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IBM, a longtime United States Tennis Association partner, will use natural language processing and AI to power new online fan experiences during the US Open.
For the first time in its history, the tennis tournament will be held without live spectators, due to COVID-19 concerns. With Watson, IBM will facilitate several debates during the tournament, as well as compile information about players and matchups ahead of each match.
The tech giant will also use AI to recreate crowd noises during the matches at the USTA's Billie Jean King National Tennis Center in New York City.
No stranger to tennis
IBM has long been associated with professional tennis -- it's partnered with Wimbledon and the US Open since the 1990s, and showcased AI technologies during the tournaments for the past few years.
Still, this year the technologies will play a more prominent role than ever before, as the coronavirus pandemic forced IBM and the USTA to develop new online fan experiences.
Beginning Aug. 31, the first day of the US Open -- one of the international pro tennis tour's four "major" tournaments -- fans will be able to engage in online debates powered by IBM.
After posing tennis-related questions online, IBM will use the natural language processing (NLP) capabilities in Watson Discovery, IBM's smart search platform, to analyze millions of news and sports sources. With human support and IBM Research AI technology, IBM will then analyze and summarize the information and present it as pro and con arguments.
Also, using Watson Discovery, along with human curation, IBM will summarize relevant information from articles, blogs and thought leaders ahead of each match to serve fans match insights. Using natural language generation, IBM also will automatically translate structured data, such as statistics from prior matches, into a narrative form.
Human review of AI
According to Nick McQuire, senior vice president of enterprise research at CCS Insight, "AI transparency and, in particular, AI explainability supporting human-in-the-loop strategies have been a big part of how IBM differentiates Watson for several years now."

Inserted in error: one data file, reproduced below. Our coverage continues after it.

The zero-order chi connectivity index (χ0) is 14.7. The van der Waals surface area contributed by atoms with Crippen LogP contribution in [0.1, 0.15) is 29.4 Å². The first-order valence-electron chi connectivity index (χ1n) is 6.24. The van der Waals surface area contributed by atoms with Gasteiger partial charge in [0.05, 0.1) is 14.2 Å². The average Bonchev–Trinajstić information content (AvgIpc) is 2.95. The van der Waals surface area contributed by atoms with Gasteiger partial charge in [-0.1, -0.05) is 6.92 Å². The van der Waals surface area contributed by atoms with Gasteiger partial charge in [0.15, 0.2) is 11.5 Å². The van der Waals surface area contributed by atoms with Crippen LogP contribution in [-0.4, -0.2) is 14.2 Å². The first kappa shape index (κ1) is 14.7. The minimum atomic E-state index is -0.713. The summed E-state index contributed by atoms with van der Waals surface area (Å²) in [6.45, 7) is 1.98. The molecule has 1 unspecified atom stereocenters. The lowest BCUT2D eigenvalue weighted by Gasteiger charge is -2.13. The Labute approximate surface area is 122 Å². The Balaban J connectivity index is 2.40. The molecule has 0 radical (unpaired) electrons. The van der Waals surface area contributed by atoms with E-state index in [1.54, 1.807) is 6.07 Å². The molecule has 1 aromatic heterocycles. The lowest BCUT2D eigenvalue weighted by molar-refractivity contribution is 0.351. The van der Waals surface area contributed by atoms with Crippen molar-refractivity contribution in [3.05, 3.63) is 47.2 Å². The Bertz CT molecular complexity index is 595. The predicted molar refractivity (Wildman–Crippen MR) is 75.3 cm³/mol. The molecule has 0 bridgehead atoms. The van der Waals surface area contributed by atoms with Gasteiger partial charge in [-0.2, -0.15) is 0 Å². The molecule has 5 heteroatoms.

Likely, McQuire noted, IBM is also using Watson OpenScale, its platform to detect AI bias, to also ensure accuracy.
Ritika GunnarVice president of data and AI expert labs and learning, IBM
"Wimbledon, for example, has been using this since last year to help editors better understand the accuracy and bias in Watson predictions when serving up highlights on its website, for example, so I wouldn't be surprised if that solution is also being used," he said, referring to the British major.
Ritika Gunnar, vice president of data and AI expert labs and learning at IBM, confirmed that while the match insights are generated with AI, all information published to usopen.org is editorially reviewed before publishing.
Watson Discovery, she said, uses AI to help ensure accuracy, as well as that the information returned is relevant.
The smart search software uses NLP to "identify the most relevant documents and passages on a topic from the connected data sources and documents such as US Open archives, news sites, forums, sports blogs and Wikipedia for further analysis," she said.
"With Watson Discovery you can create customized NLP models to fit any domain -- in this case, tennis -- so that Watson is learning the unique lingo of the client's specific business and industry," Gunnar noted. "You can also train Watson Discovery on document structure, so it pulls answers and information only from places that are relevant and most likely to have accurate information."
In addition to the new online experiences, IBM is using its AI Highlights technology, which it has used for Wimbledon since 2017 for compiling video highlight reels, to recreate crowd sounds.
The AI-powered technology scoured hundreds of hours of video footage captured during last year's US Open to capture crowd reactions, which IBM can use this year to dynamically create crowd sounds based on similar play. IBM will make these available to ESPN and in-stadium production teams.